There are a number of materials on the market that can be used to form gutter details such as GRP (glass reinforced fibre), composites (aluminium reinforced polythene), etc. However, lead is the traditional flashing of choice when forming parapet or valley gutters to roofs.
In conservation areas and refurbishment of existing buildings, lead is often the only option. This article looks at the use of neoprene jointing to lead gutters.
Where there are long runs of guttering, it may be difficult to achieve the necessary fall for adequate water runoff. This has traditionally been achieved using a step detail every 1.5m in length.
Recently, with modern building practices advancing, the appearance of a neoprene joint has been brought on the market which removes the step detail and allows for a shallower fall.
Fig 1: Traditional stepped detail
Fig 2: Neoprene joint lead roll
The neoprene joints are welded to the lead sheets and then covered using clips and a capping section.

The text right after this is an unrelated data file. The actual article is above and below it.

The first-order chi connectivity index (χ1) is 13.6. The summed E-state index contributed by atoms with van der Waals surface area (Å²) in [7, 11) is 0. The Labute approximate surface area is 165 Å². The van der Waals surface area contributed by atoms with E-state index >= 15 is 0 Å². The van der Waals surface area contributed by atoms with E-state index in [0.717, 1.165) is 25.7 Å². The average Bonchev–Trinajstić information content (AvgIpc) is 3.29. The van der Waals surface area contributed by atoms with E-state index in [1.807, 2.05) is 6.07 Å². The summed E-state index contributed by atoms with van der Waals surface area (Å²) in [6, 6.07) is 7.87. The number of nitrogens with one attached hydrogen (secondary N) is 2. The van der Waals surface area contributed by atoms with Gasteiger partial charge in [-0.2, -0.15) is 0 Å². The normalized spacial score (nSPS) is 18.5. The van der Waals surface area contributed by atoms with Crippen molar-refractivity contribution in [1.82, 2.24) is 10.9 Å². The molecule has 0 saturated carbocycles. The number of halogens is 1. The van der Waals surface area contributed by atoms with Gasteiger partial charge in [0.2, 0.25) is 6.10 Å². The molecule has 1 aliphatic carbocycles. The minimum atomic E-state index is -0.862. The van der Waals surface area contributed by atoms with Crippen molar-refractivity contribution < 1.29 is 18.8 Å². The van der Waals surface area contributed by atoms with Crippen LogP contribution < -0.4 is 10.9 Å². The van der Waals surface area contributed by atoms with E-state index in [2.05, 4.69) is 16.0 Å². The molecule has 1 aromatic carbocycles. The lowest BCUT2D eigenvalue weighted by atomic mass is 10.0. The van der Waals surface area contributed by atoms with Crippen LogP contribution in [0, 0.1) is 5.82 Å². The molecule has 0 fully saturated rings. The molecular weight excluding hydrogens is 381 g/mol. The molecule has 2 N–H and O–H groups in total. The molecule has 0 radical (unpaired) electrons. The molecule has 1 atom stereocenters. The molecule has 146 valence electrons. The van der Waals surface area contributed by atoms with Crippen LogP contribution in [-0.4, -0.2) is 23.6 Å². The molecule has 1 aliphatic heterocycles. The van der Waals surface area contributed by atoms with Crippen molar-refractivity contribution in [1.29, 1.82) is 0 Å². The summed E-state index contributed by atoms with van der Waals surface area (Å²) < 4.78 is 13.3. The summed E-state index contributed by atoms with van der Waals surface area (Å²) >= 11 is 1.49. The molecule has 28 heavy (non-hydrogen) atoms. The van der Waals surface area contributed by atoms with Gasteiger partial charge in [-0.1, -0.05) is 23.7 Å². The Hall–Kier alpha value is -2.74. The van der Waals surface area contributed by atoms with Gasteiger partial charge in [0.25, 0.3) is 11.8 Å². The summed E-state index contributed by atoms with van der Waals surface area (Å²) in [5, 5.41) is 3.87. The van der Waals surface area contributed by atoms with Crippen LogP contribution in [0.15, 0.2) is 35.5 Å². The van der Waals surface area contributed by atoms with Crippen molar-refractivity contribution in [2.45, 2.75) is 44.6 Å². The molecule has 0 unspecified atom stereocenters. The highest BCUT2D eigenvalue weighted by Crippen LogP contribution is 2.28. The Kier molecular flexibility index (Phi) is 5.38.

Our Technical Manual provides functional requirements for roof flashings in Section 11. For warranty purposes, systems must have a third party product approval and be tested to achieve a minimum of 15 years durability.
The use of neoprene jointing is relatively new to the market and at the time of writing this article, we are not aware of any third party independent testing carried out to assess its durability, therefore, the use of these systems do not currently meet our Technical Standards.
Fig 3: Neoprene jointing